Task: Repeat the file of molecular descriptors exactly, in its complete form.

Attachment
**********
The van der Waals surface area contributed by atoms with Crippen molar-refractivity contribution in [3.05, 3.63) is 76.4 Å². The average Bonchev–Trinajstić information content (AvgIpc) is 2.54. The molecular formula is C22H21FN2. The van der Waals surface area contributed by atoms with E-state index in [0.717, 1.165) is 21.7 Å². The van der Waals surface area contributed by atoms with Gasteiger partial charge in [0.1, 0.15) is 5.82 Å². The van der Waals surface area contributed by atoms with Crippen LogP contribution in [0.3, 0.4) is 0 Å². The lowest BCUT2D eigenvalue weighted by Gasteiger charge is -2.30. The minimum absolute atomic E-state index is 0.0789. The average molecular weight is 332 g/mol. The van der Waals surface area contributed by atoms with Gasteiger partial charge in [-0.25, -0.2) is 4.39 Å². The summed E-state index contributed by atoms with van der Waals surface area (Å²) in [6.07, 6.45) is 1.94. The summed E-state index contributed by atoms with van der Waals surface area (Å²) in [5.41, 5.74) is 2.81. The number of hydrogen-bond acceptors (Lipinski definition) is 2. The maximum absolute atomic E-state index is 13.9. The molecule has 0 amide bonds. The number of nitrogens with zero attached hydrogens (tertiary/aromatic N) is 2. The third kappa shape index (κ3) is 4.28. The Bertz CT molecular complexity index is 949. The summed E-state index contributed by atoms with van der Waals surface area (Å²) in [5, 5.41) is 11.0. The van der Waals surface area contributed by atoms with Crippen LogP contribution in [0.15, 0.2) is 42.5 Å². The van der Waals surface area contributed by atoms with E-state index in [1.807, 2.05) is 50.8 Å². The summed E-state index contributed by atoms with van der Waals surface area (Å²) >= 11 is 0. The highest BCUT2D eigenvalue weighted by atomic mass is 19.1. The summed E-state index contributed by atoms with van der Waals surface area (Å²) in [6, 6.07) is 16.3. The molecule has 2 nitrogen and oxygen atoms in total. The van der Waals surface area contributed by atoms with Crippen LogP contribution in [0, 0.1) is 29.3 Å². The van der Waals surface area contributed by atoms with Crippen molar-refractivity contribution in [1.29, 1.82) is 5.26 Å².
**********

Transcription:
The van der Waals surface area contributed by atoms with Crippen molar-refractivity contribution in [3.05, 3.63) is 76.4 Å². The average Bonchev–Trinajstić information content (AvgIpc) is 2.54. The molecular formula is C22H21FN2. The van der Waals surface area contributed by atoms with E-state index in [0.717, 1.165) is 21.7 Å². The van der Waals surface area contributed by atoms with Gasteiger partial charge in [0.1, 0.15) is 5.82 Å². The van der Waals surface area contributed by atoms with Crippen LogP contribution in [0.3, 0.4) is 0 Å². The lowest BCUT2D eigenvalue weighted by Gasteiger charge is -2.30. The minimum absolute atomic E-state index is 0.0789. The average molecular weight is 332 g/mol. The van der Waals surface area contributed by atoms with Gasteiger partial charge in [-0.25, -0.2) is 4.39 Å². The summed E-state index contributed by atoms with van der Waals surface area (Å²) in [6.07, 6.45) is 1.94. The summed E-state index contributed by atoms with van der Waals surface area (Å²) in [5.41, 5.74) is 2.81. The number of hydrogen-bond acceptors (Lipinski definition) is 2. The maximum absolute atomic E-state index is 13.9. The molecule has 0 amide bonds. The number of nitrogens with zero attached hydrogens (tertiary/aromatic N) is 2. The third kappa shape index (κ3) is 4.28. The Bertz CT molecular complexity index is 949. The summed E-state index contributed by atoms with van der Waals surface area (Å²) in [5, 5.41) is 11.0. The van der Waals surface area contributed by atoms with Crippen LogP contribution in [0.15, 0.2) is 42.5 Å². The van der Waals surface area contributed by atoms with E-state index in [1.807, 2.05) is 50.8 Å². The summed E-state index contributed by atoms with van der Waals surface area (Å²) >= 11 is 0. The highest BCUT2D eigenvalue weighted by atomic mass is 19.1. The summed E-state index contributed by atoms with van der Waals surface area (Å²) in [6, 6.07) is 16.3. The molecule has 2 nitrogen and oxygen atoms in total. The van der Waals surface area contributed by atoms with Crippen LogP contribution in [0, 0.1) is 29.3 Å². The van der Waals surface area contributed by atoms with Crippen molar-refractivity contribution in [1.29, 1.82) is 5.26 Å².